Our village is relatively affluent since the introduction of seaweed farming as a profitable cash crop, and as a result almost all of the traditional houses have been replaced with brick hot boxes of mosquito infestation. For people in the interior, life is very basic and subsistent, and houses are still made from materials gathered in nearby bushland. Thanks to juice from the lontar palm, caloric intake is sufficient and stable, without an annual period of famine that effects other regions.


Saturday, June 7, 2014

it's the time, and it's slow


String out your hammock, wax up your quiver, the season is well underway. We have been back on our island home for almost three months, arriving in mid March after two months of summer in Western Australia and one month travelling in Sri Lanka (you may have seen the photos on my other blog). Nothing happens fast on island time; our days are a gentle wash of tides, watching the breath, watching the mind, watching the waves.

It is officially winter in the southern hemisphere, and while the temperature barely dips below 26 degrees, the signs of the changing season are evident. The occasional black cloud dissipates without a drop and the green tinge of the wet season has already withered to brown. Trade winds blow with persistence, and the cold fronts pushing through WA are bringing us consistent swell. It’s been a solid start to the surf year, and Aquaman has notched his share of barrels on the bedhead.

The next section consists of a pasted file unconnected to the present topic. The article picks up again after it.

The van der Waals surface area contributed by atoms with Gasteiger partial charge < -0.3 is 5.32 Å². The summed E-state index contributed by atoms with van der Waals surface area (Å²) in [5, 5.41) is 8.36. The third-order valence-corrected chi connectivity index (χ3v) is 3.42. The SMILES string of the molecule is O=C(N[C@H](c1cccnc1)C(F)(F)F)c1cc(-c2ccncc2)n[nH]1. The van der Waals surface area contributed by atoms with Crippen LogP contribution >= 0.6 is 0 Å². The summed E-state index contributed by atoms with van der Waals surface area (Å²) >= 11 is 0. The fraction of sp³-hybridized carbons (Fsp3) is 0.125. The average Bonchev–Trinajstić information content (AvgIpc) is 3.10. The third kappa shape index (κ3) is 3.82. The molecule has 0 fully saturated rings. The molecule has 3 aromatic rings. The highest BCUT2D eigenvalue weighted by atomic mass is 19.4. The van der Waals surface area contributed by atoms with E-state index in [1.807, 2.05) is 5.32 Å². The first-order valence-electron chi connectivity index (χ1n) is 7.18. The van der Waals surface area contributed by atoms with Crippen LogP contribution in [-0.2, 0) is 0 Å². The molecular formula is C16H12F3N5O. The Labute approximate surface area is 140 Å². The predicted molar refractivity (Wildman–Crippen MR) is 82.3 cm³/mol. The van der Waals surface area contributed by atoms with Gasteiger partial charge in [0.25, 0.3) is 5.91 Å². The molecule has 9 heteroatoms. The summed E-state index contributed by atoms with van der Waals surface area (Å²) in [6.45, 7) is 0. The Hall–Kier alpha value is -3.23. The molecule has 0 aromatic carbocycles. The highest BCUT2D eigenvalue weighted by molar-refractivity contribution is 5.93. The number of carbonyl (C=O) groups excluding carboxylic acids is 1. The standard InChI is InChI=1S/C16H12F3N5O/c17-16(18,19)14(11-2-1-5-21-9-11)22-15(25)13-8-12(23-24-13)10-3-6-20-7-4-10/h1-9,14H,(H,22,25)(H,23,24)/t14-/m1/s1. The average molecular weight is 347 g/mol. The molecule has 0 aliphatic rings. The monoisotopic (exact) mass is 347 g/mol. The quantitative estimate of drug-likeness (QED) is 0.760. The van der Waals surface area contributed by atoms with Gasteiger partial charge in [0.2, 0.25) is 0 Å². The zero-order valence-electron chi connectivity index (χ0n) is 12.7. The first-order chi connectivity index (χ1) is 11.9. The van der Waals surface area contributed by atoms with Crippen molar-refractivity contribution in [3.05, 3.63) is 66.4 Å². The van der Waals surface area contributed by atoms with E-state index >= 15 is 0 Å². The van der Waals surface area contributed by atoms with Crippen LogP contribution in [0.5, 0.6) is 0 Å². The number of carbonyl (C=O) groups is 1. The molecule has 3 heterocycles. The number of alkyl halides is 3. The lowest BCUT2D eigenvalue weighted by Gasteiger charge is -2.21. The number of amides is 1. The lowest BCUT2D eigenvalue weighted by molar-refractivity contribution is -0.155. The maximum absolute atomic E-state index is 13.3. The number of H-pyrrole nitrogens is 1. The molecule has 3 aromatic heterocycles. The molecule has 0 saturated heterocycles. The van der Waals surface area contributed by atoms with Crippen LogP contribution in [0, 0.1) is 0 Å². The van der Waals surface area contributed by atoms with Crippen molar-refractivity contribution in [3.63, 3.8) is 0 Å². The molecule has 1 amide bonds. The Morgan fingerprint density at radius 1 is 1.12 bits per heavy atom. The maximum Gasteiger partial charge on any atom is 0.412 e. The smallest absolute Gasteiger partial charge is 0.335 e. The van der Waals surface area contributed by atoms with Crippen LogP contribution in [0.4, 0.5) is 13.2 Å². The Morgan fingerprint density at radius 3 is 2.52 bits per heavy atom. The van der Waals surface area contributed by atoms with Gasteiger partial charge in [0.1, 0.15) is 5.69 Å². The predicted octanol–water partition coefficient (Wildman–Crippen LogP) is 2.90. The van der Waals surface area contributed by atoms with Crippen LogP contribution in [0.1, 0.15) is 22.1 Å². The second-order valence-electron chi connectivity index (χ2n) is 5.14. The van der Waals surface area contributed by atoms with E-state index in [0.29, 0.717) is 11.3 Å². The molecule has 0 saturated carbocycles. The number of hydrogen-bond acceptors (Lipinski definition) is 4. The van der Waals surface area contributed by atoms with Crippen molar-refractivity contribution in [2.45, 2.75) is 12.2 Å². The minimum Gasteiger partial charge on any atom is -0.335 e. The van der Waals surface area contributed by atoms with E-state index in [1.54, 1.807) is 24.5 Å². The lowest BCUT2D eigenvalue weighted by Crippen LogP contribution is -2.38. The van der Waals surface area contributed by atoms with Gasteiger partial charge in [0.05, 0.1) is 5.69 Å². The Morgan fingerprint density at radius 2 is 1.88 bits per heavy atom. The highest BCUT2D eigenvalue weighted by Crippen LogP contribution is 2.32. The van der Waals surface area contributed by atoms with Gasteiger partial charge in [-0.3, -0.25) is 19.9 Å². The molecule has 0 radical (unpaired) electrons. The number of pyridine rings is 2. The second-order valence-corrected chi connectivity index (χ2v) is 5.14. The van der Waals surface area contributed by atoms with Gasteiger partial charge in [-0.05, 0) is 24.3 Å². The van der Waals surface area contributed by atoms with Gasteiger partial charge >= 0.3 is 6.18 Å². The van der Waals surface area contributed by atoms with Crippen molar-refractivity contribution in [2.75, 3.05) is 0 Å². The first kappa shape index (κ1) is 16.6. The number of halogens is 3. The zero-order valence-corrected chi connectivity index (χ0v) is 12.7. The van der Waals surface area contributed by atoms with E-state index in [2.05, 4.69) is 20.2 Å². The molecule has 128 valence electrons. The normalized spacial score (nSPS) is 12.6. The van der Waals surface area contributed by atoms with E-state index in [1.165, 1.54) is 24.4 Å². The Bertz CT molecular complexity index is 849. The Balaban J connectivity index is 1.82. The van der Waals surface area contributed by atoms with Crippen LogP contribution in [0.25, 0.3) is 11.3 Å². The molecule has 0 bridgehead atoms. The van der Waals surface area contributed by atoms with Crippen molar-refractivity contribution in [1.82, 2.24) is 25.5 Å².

If the exasperating internet service will allow, I will begin to fill in the past and keep up with the present.  I am actively posting photos on Instagram @sallymaymills, and my Facebook page , but blogging is difficult given a connection that gets slower every year. 


Saturday, January 18, 2014

away for the wet


You may have wondered where we are: have we disappeared down the crab hole of tropical torpor or into the heart of a deep green barrel, never to return from the bliss of the present moment? Fear not, we are in our summer residence in Western Australia, frolicking under days of cloudless blue skies while our island home sleeps through the wet season. The presence of Cyclone Christine last month whipped up a few waves and strong winds, but other than a couple of broken light bulbs we believe the house is at ease. The garden will be doing its wild wet season thing, and hopefully we will return to a six foot mango tree and fruiting papaya. More likely a tangle of creepers, weeds and a few goat eaten sticks. 

We are leaving Australia in less than a month for a long anticipated trip to Sri Lanka, then back to Indonesia for the barefoot season of 2014. There are some big plans and crazy ideas coming up this year; I hope you can paddle in for the ride.  Thanks for being patient with the infrequent posts; with the lack of internet connection last year, it was difficult to sustain a continuous online presence.

A happy new year to everyone, I declare it is still ok to wish this throughout January. Some of us take a while to warm up.



Monday, November 18, 2013

beach reverie


While the pace of western life accelerates in a flurry of infernal busyness, and the time stress tightens like a corset as Christmas draws near, I tend to get slower as the torrid wet season approaches. After eight months on rubber time it can be hard to muster up enough motivation to move anywhere - under stimulation being a converse problem to overload. Each day begins as a blank page, challenging me to be mindful and quiet, while the inner being never shuts up. It can be confronting when the distractions of the typical modern life are stripped away and you realise the commotion is in the mind as it fights with reality. 

See what pondering your navel does? In between times there is always the wind, surf and tides to consider.


Related Posts Plugin for WordPress, Blogger...